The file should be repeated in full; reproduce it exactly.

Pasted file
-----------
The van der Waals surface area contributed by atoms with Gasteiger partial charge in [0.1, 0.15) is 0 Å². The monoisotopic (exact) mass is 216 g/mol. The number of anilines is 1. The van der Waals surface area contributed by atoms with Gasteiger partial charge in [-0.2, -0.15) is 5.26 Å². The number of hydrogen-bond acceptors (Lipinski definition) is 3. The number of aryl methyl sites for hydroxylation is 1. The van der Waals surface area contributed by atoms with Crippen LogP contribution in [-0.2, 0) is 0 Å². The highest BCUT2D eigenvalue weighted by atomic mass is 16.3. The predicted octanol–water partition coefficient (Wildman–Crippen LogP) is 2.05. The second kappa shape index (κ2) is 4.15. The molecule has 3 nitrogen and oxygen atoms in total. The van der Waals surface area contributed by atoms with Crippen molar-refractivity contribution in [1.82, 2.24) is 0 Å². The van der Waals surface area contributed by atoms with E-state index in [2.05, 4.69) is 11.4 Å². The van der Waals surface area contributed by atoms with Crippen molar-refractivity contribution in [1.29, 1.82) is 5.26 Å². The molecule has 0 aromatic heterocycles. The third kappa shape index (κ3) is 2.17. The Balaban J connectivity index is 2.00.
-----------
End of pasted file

The van der Waals surface area contributed by atoms with Gasteiger partial charge in [0.1, 0.15) is 0 Å². The monoisotopic (exact) mass is 216 g/mol. The number of anilines is 1. The van der Waals surface area contributed by atoms with Gasteiger partial charge in [-0.2, -0.15) is 5.26 Å². The number of hydrogen-bond acceptors (Lipinski definition) is 3. The number of aryl methyl sites for hydroxylation is 1. The van der Waals surface area contributed by atoms with Crippen LogP contribution in [-0.2, 0) is 0 Å². The highest BCUT2D eigenvalue weighted by atomic mass is 16.3. The predicted octanol–water partition coefficient (Wildman–Crippen LogP) is 2.05. The second kappa shape index (κ2) is 4.15. The molecule has 3 nitrogen and oxygen atoms in total. The van der Waals surface area contributed by atoms with Crippen molar-refractivity contribution in [1.82, 2.24) is 0 Å². The van der Waals surface area contributed by atoms with E-state index in [2.05, 4.69) is 11.4 Å². The van der Waals surface area contributed by atoms with Crippen molar-refractivity contribution in [1.29, 1.82) is 5.26 Å². The molecule has 0 aromatic heterocycles. The third kappa shape index (κ3) is 2.17. The Balaban J connectivity index is 2.00.